IT'S A tough time to care about planet Earth.
As executive orders decimate climate change regulation and the Environmental Protection Agency loses its authority, it’s tempting to give up the fight for clean air, safe drinking water and protection of unspoiled land and endangered wildlife.
Yet for many activists, the political and physical challenges of the times only motivate them to keep seeking solutions to the imminent reality of rising sea levels and fossil fuel burnout.
“Everyone is afraid right now of what’s going to happen, but my belief is that there are a lot of strong, smart people out there who have the power to turn it around,” says Joanne Morton, the indefatigable optimist and organizer behind the Savannah Earth Day Festival, taking place this Saturday, April 15.
For the past 17 years, the Savannah Earth Day Festival has gathered the area’s environmental advocates and experts to showcase their work and educate citizens on the choices they can make every day to reduce a negative impact on the planet. Sponsored by the City of Savannah, it’s the largest Earth Day outreach event in the state of Georgia.
It’s also a party inspired by the beauty of planet, filling Forsyth Park with art, music and frolicking families on what is usually one of the loveliest Saturdays of the year (2014’s unexpected rainout notwithstanding.)
The Forsyth Farmers Market will occupy its regular spot at the south end of the park until 1pm, its fresh-picked fruits and veggies adding even more vibrance to the day.
“Something amazing happens when we have all of these people in one place,” promises Morton, on her third year of heading up the festivities. “It really is a celebration.”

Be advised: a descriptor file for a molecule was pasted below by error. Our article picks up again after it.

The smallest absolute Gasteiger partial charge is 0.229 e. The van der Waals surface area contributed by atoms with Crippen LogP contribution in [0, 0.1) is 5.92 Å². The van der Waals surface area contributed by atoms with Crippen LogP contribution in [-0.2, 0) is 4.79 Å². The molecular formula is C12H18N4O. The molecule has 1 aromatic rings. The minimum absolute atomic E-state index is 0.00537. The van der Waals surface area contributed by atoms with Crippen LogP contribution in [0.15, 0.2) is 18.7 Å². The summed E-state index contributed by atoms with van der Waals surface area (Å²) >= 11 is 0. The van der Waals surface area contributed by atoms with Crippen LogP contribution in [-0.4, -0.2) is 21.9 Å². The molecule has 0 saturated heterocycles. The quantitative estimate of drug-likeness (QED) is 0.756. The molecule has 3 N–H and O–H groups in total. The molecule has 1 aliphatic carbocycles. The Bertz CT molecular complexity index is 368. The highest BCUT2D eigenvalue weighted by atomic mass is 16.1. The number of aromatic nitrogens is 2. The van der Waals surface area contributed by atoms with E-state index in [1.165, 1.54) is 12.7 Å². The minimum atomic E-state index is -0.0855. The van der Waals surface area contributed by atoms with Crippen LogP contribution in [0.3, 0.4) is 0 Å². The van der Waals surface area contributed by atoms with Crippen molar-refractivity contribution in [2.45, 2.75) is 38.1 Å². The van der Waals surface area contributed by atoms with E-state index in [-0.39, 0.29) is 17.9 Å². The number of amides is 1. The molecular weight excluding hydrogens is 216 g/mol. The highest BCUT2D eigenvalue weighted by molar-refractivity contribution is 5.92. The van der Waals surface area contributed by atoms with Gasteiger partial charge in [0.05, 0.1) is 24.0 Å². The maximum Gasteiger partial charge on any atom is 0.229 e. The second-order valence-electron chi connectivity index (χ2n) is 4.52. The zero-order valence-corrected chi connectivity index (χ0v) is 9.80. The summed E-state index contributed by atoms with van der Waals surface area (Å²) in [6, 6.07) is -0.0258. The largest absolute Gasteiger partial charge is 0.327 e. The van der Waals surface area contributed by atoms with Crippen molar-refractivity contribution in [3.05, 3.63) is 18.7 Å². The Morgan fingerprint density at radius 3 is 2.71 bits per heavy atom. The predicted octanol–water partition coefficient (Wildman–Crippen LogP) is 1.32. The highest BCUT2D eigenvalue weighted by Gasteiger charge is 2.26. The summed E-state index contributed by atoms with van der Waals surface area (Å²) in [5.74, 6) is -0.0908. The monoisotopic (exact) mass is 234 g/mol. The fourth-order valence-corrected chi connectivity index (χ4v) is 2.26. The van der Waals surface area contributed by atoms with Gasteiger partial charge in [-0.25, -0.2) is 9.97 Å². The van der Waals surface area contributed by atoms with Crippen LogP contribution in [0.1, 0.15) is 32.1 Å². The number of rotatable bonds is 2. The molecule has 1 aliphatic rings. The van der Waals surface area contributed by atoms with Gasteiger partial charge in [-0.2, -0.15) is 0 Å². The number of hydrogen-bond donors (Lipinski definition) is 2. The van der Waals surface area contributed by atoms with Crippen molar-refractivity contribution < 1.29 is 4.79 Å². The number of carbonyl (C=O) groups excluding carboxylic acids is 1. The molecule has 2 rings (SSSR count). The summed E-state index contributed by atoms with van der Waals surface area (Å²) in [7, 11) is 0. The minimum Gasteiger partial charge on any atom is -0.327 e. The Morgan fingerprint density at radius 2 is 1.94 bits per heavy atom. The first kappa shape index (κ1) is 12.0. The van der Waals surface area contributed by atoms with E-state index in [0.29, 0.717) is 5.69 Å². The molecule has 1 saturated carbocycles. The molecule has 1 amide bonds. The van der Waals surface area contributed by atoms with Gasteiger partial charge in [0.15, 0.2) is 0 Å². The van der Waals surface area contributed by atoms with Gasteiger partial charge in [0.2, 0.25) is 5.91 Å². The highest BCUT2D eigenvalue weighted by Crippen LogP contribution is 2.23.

The Forsyth bandshell will hum with hot jams from Missionary Blues and the funky wisdom of Xulu Prophet, and Waits & Co. finishes out the day with soulful Americana. The magical hoopers of the Stardust Pixxies and Loop It Up Savannah’s arty funsters keep bodies of all ages occupied, and healthy refreshments will be available from Natural Selections, Bull Street’s new vegan café, and Kona Ice, serving up sweet treats from it’s solar-powered truck. Coastal Heritage Society’s mobile greenhouse will also showcase the entire garden-to-table process—on wheels.
But it’s the workshops that set Earth Day apart from any other Savannah soirée in the park. Five different tents host highly informed yet informal 30-minute lectures on homesteading, beekeeping, mushroom cultivation, urban gardening and other topics related to a more sustainable lifestyle.
Erica Jarman of House of Strut will present “The Effect of Fast Fashion on Earth,” which may have fashionistas thinking twice about buying another $8 t-shirt, and Oatland Island’s Annie Quinting has tips for dealing with the great outdoors in “Dispelling the Fear of Snakes!” The farmers of Victory Gardens have all sorts of planting advice to give, and The Savannah Tree Foundation will lead a walk under the majestic Candler Oak.
On the policy side, a panel discussion will feature coastal advocacy groups 100 Miles and Gray’s Reef National Marine Sanctuary, and reps from the Ogeechee and Savannah Riverkeepers collaborate for an eagle-eye view of what’s at stake for our local waterways.